[The Most Compassionate, Beneficent, Ever-Merciful and the Womb]
In the Islamic tradition, there are numerous Names of Allah of which 99 are said to be known. Of these 99 Names or Attributes of Allah, two open the Qur’an in the very first line in the first chapter: ar-Rahman and ar-Rahim. The Qur’an begins with, “Bi ismiAllahi ar-Rahmani ar-Rahim [in the Name of God, The Beneficent, The Merciful]…” These two names are also ubiquitously repeated by Muslims when reciting from the Qur’an, initiating prayers, commencing events and gatherings, and more.
Although I am not particularly interested in etymology, I have long been fascinated by these two Names or Attributes of Allah coming from the same root as the word for “womb” and “mercy”—ar-rahm and ar-rahma respectively. Since all of human creation is brought into physical being through a womb I had so many questions: 1) Of all the root words that could have been used to establish the meaning of these opening words of the Qur’an to describe the Creator, why were words that relate to the womb, wom(b)anhood, female anatomy, and motherhood chosen instead of some phallic symbol of power and creation?; 2) How is mercy, beneficence, compassion, and graciousness related to the womb in Arabic?; 3) Was this Allah’s way of elevating the status of women at that time in that time and among the people to whom the Qur’an was originally revealed?; 4) If the female attribute of a womb is related to these two Attributes of Allah, is the womb godly? Is the wom(b)man divine?; and lastly, 5) Could we have all been created from the figurative or even literal Womb of Allah making Allah The Great Mother of all creation?
In the Qur’an (e.g., 4:1), Allah tells “mankind” to revere/fear/remain dutiful to “the wombs.” Many take this to mean actual mothers, familial relationships, and/or woman in general. In that same verse of the Qur’an, Allah also states that all humans were created from a single human being. Most Muslims I have encountered, believe in the creation story of a male, Adam, being the first human to be created by Allah; I was once one of them. However, after researching and critically thinking about the creation story in the context of these two Names of Allah, I began to opine that (if the story is literal) Adam was the first man and first of mankind to be created but not the first human. I began to believe that womankind or a woman was the first human to be created. I wanted to be fair and think that both were created at the same time, but the Qur’an clearly stated that all come from a single human being. Short of this original human creation being some sort of mix of man and woman (as many also attribute to Allah), I sided with that part of me that knew that the all of human creation passes through a womb in this physical world. Unless Adam had that womb, Eve was the first human for me.
Later in the Qur’an, a full chapter (55) of 78 verses is named after one of these two Attributes of Allah: ar-Rahman. Within the first few verses of Chapter/Surah ar-Rahman, Allah speaks to humankind reminding them that Allah created them, the Qur’an, their intelligence, their ability to speak, and even the sun, moon, herbs, and the trees. After arriving at my new conclusions, I began to read more into these first verses, specifically 55:5 where Allah states, “The sun and the moon follow courses (exactly) computed” otherwise translates as “The sun and moon (move) by precise calculation” due to Allah. Reading this verse through the lens of a woman with a pretty precise menstrual cycle/course, I saw confirmation of my opinions regarding the close relationship between Allah, the womb, woman, and her menstrual cycle as something divine that mimics Nature (i.e., the moon) or the reverse.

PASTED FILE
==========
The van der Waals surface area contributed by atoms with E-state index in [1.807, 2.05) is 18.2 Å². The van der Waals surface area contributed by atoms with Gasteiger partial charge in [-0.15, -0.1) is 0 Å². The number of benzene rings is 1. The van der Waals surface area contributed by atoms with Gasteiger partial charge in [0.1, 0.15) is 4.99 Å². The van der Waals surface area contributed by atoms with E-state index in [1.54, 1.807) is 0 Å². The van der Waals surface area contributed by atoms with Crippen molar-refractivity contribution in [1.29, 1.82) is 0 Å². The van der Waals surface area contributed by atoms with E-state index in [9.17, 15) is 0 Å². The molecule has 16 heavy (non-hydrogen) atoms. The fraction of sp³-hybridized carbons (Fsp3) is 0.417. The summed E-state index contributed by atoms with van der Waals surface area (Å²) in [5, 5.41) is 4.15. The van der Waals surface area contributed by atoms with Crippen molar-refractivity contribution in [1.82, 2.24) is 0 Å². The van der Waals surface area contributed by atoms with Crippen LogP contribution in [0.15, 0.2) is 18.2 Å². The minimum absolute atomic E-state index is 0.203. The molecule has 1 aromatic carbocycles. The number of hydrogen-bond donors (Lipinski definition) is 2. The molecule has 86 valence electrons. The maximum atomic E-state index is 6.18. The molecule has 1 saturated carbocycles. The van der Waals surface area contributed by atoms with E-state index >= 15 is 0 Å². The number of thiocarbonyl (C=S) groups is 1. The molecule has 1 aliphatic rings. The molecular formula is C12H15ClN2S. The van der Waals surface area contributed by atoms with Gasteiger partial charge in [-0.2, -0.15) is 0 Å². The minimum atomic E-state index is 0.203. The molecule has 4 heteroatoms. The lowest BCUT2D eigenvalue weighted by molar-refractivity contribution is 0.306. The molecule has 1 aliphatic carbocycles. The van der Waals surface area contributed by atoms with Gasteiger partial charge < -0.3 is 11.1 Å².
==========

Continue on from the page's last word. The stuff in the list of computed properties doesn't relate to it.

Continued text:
As many Muslims follow prophetic sayings (ahadith) after the Qur’an, I began searching there for a relationship between Allah and the womb. In the Sahih Bukhari collection (Volume 8, Book 73, Number 16-18), I found three ahadith that answered my call. One is narrated by Abu Huraira and states:
“The Prophet said, ‘Allah created the creations, and when He finished from His creations, Ar-Rahm (the womb) said, “O Allah at this place I seek refuge with You from all those who sever me. Allah said, ‘Yes, won’t you be pleased that I will keep good relations with the one who will keep good relations with you, and I will sever the relation with the one who will sever the relations with you.’ It said, ‘Yes, O my Lord.’ Allah said, ‘Then that is for you.’”
There are two more ahadith that are very similar reported from Abu Huraira and ‘Aisha (a wife of the prophet), both of which also confirm the root ar-Rahman and ar-rahm as the same. The hadith quoted above also amazed me because the womb (symbolically or literally) had a conversation with Allah and Allah responded to it and granted the request. The little brat in me stuck her tongue out and smugly (and silently) remarked, ‘Hmph! How many penises and testicles can say that their original one had a conversation with Allah?!’
All of these ruminations took place long ago, thereby helping me to understand why patriarchy, especially in Islam and among Muslims, flexes its muscles so intently. It makes me wonder: What would happen if every Muslim woman read and understood the Qur’an and ahadith from a woman’s perspective and countered every mainstream narrative that sought to reduce the Muslim woman to a second-class adherent instead of a being that is, perhaps, anatomically and/or creatively closer to Allah than her male counterparts?
Jameelah X. Medina, Ph.D., is an educator, author, orator, and business owner residing in southern California with her husband and daughter. www.jameelahmedina.com She is also a contributor to I Speak for Myself: American Women on Being Muslim, a collection of 40 personal essays written by American Muslim women under the age of 40.